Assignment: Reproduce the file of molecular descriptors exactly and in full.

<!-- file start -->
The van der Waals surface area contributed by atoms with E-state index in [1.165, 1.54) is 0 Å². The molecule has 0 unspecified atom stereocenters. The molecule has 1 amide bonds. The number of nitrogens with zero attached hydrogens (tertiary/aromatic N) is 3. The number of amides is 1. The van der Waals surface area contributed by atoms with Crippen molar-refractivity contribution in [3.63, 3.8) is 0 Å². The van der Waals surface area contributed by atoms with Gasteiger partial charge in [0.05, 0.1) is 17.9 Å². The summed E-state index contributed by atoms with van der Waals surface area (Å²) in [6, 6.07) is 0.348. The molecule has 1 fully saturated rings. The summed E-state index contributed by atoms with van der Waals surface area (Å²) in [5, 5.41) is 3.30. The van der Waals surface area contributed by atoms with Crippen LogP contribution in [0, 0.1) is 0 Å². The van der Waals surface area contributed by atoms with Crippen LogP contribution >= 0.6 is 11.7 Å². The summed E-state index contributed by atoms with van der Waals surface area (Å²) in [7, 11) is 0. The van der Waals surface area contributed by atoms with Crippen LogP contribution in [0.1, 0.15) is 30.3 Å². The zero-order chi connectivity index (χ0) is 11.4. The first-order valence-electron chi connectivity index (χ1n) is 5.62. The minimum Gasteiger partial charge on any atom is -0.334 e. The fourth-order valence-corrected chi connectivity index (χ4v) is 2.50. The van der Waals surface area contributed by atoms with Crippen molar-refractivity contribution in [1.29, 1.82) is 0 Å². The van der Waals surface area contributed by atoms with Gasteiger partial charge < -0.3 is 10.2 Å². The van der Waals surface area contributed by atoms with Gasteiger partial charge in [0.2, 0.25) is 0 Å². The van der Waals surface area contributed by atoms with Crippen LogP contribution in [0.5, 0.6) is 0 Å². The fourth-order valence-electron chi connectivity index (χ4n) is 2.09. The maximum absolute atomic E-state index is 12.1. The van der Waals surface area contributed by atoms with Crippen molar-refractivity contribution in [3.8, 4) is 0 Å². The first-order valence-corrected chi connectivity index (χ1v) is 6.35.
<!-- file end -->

The van der Waals surface area contributed by atoms with E-state index in [1.165, 1.54) is 0 Å². The molecule has 0 unspecified atom stereocenters. The molecule has 1 amide bonds. The number of nitrogens with zero attached hydrogens (tertiary/aromatic N) is 3. The number of amides is 1. The van der Waals surface area contributed by atoms with Crippen molar-refractivity contribution in [3.63, 3.8) is 0 Å². The van der Waals surface area contributed by atoms with Gasteiger partial charge in [0.05, 0.1) is 17.9 Å². The summed E-state index contributed by atoms with van der Waals surface area (Å²) in [6, 6.07) is 0.348. The molecule has 1 fully saturated rings. The summed E-state index contributed by atoms with van der Waals surface area (Å²) in [5, 5.41) is 3.30. The van der Waals surface area contributed by atoms with Crippen LogP contribution in [0, 0.1) is 0 Å². The van der Waals surface area contributed by atoms with Crippen LogP contribution >= 0.6 is 11.7 Å². The summed E-state index contributed by atoms with van der Waals surface area (Å²) in [7, 11) is 0. The van der Waals surface area contributed by atoms with Crippen LogP contribution in [0.1, 0.15) is 30.3 Å². The zero-order chi connectivity index (χ0) is 11.4. The first-order valence-electron chi connectivity index (χ1n) is 5.62. The minimum Gasteiger partial charge on any atom is -0.334 e. The fourth-order valence-corrected chi connectivity index (χ4v) is 2.50. The van der Waals surface area contributed by atoms with Crippen molar-refractivity contribution in [1.29, 1.82) is 0 Å². The van der Waals surface area contributed by atoms with Gasteiger partial charge < -0.3 is 10.2 Å². The van der Waals surface area contributed by atoms with Gasteiger partial charge in [0.2, 0.25) is 0 Å². The van der Waals surface area contributed by atoms with Crippen LogP contribution in [0.5, 0.6) is 0 Å². The fourth-order valence-electron chi connectivity index (χ4n) is 2.09. The maximum absolute atomic E-state index is 12.1. The van der Waals surface area contributed by atoms with Crippen molar-refractivity contribution in [3.8, 4) is 0 Å². The first-order valence-corrected chi connectivity index (χ1v) is 6.35.